=LOGEST(A2:A6,B2:C6,TRUE,TRUE) | =LOGEST(A2:A6,B2:C6,TRUE,TRUE) | =LOGEST(A2:A6,B2:C6,TRUE,TRUE) | #NUM! | #NUM! | #NUM! | 0 | 0.043859649122807 | 0.206652964726136 | ||

=LOGEST(A2:A6,B2:C6,TRUE,TRUE) | =LOGEST(A2:A6,B2:C6,TRUE,TRUE) | =LOGEST(A2:A6,B2:C6,TRUE,TRUE) | #NUM! | #NUM! | #NUM! | 0.986842105263158 | 0.209426954145848 | #N/A | ||

=LOGEST(A2:A6,B2:C6,TRUE,TRUE) | =LOGEST(A2:A6,B2:C6,TRUE,TRUE) | =LOGEST(A2:A6,B2:C6,TRUE,TRUE) | #NUM! | #NUM! | #NUM! | 225 | 3 | #N/A | ||

=LOGEST(A2:A6,B2:C6,TRUE,TRUE) | =LOGEST(A2:A6,B2:C6,TRUE,TRUE) | =LOGEST(A2:A6,B2:C6,TRUE,TRUE) | #NUM! | #NUM! | #NUM! | 9.86842105263158 | 0.131578947368421 | #N/A | ||

LOGEST using col B only | ||||||||||

=LOGEST(A2:A6,B2:B6,TRUE,TRUE) | =LOGEST(A2:A6,B2:B6,TRUE,TRUE) | 1.9307233720034 | 1.26724101129183 | 1.9307233720034 | 1.26724101129183 | |||||

=LOGEST(A2:A6,B2:B6,TRUE,TRUE) | =LOGEST(A2:A6,B2:B6,TRUE,TRUE) | 0.0438596491228071 | 0.206652964726136 | 0.043859649122807 | 0.206652964726136 | |||||

=LOGEST(A2:A6,B2:B6,TRUE,TRUE) | =LOGEST(A2:A6,B2:B6,TRUE,TRUE) | 0.986842105263158 | 0.209426954145848 | 0.986842105263158 | 0.209426954145848 | |||||

=LOGEST(A2:A6,B2:B6,TRUE,TRUE) | =LOGEST(A2:A6,B2:B6,TRUE,TRUE) | 224.999999999999 | 3 | 225 | 3 | |||||

=LOGEST(A2:A6,B2:B6,TRUE,TRUE) | =LOGEST(A2:A6,B2:B6,TRUE,TRUE) | 9.86842105263158 | 0.131578947368421 | 9.86842105263158 | 0.131578947368421 |

**Paste Options**button, and then click**Match Destination Formatting**. With the pasted range still selected, use one of the following procedures, as appropriate for the version of Excel that you are running:- In Microsoft Office Excel 2007, click the
**Home**tab, click**Format**in the**Cells**group and then click**AutoFit Column Width**. - In Excel 2003, point to

**Column**on the**Format**menu, and then click

**AutoFit Selection**.

GROWTH and LOGEST can be viewed as interacting in the following steps:

- You call GROWTH(known_y's, known_x's, new_x's, constant)
- GROWTH calls LOGEST(known_y's, known_x's, constant, TRUE)
- Regression coefficients from this call to LOGEST are obtained. These coefficients appear in the first row of LOGEST's output table.
- For each new_x's row, the predicted y-value is calculated based on these LOGEST coefficients and the new_x's values in that row.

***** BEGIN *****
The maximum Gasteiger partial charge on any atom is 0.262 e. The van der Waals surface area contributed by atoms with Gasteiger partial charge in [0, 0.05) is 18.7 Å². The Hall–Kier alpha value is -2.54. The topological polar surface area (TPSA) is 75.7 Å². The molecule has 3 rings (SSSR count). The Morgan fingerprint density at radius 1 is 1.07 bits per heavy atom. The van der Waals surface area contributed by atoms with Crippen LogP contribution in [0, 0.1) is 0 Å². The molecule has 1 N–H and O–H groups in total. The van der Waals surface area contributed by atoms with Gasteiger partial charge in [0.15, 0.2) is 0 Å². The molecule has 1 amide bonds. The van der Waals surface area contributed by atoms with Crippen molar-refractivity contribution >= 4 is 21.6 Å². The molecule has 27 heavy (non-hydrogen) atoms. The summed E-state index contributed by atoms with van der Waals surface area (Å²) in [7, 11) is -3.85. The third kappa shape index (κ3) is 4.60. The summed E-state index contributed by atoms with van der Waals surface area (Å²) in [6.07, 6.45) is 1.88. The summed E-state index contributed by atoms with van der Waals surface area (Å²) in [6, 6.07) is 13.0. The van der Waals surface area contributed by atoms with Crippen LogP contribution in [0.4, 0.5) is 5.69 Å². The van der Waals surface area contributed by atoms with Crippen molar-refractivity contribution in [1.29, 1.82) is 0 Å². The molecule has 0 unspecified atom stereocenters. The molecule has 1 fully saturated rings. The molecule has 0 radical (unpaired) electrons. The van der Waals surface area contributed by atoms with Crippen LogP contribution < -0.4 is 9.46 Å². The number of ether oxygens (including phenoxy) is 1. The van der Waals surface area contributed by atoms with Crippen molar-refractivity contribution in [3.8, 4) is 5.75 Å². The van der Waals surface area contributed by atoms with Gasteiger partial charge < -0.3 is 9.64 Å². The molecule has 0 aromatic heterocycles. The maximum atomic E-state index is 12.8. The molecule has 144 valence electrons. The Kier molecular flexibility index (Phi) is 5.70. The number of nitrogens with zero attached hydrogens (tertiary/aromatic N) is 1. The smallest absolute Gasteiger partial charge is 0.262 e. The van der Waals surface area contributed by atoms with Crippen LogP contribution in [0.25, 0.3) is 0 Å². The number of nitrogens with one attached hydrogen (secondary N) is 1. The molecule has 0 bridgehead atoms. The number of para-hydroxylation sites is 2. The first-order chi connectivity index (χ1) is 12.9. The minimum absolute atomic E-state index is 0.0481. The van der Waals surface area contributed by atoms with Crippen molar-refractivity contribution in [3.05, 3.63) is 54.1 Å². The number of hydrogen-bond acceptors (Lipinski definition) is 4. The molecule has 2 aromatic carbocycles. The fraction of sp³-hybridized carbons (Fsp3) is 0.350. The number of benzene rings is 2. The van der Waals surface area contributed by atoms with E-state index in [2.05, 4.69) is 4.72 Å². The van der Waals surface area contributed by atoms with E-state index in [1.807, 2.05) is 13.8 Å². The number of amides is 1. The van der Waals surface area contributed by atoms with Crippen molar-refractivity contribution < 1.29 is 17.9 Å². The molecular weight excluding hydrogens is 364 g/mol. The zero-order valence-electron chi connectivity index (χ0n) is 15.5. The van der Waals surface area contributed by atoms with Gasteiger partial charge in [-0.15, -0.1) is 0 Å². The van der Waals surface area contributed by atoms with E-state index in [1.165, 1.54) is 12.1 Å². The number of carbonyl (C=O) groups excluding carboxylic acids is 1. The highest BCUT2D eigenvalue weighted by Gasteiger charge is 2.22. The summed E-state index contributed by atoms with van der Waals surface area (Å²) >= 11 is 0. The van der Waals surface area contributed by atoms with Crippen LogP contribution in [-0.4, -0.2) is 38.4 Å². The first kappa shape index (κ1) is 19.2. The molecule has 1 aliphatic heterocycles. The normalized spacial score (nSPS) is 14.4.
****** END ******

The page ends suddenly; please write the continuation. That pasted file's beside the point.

- The calculated value in step 4 is returned in the appropriate cell for GROWTH output that corresponds to that new_x's row.

Predictor columns (known_x's) are collinear if at least one column, c, can be expressed as a sum of multiples of others, c1, c2, and other columns. Column c is frequently called redundant because the information that it contains can be constructed from the columns c1, c2, and other columns. The fundamental principle in the existence of collinearity is that results should be unaffected by whether a redundant column is included in the original data or removed from the original data. Because LINEST in versions of Excel that are earlier than Excel 2003 did not look for collinearity, this principle was easily violated. Predictor columns are almost collinear if at least one column, c, can be expressed as almost equal to a sum of multiples of others, c1, c2, and other columns. In this case "almost equal" means a very small sum of squared deviations of entries in c from corresponding entries in the weighted sum of c1, c2, and other columns. "Very small" might be less than 10^(-12), for example.

The first model, in rows 10 to 12, uses columns B and C as predictors and requests Excel to model the constant (last argument set to TRUE). Excel then effectively inserts an additional predictor column that looks just like cells D2:D6. It is easy to notice that entries in column C in rows 2 to 6 are exactly equal to the sum of corresponding entries in columns B and D. Therefore, there is collinearity present because column C is a sum of multiples of the following items:

- Column B
- Excel's additional column of 1s that is inserted because the third argument to LOGEST was omitted or TRUE (the "normal" case)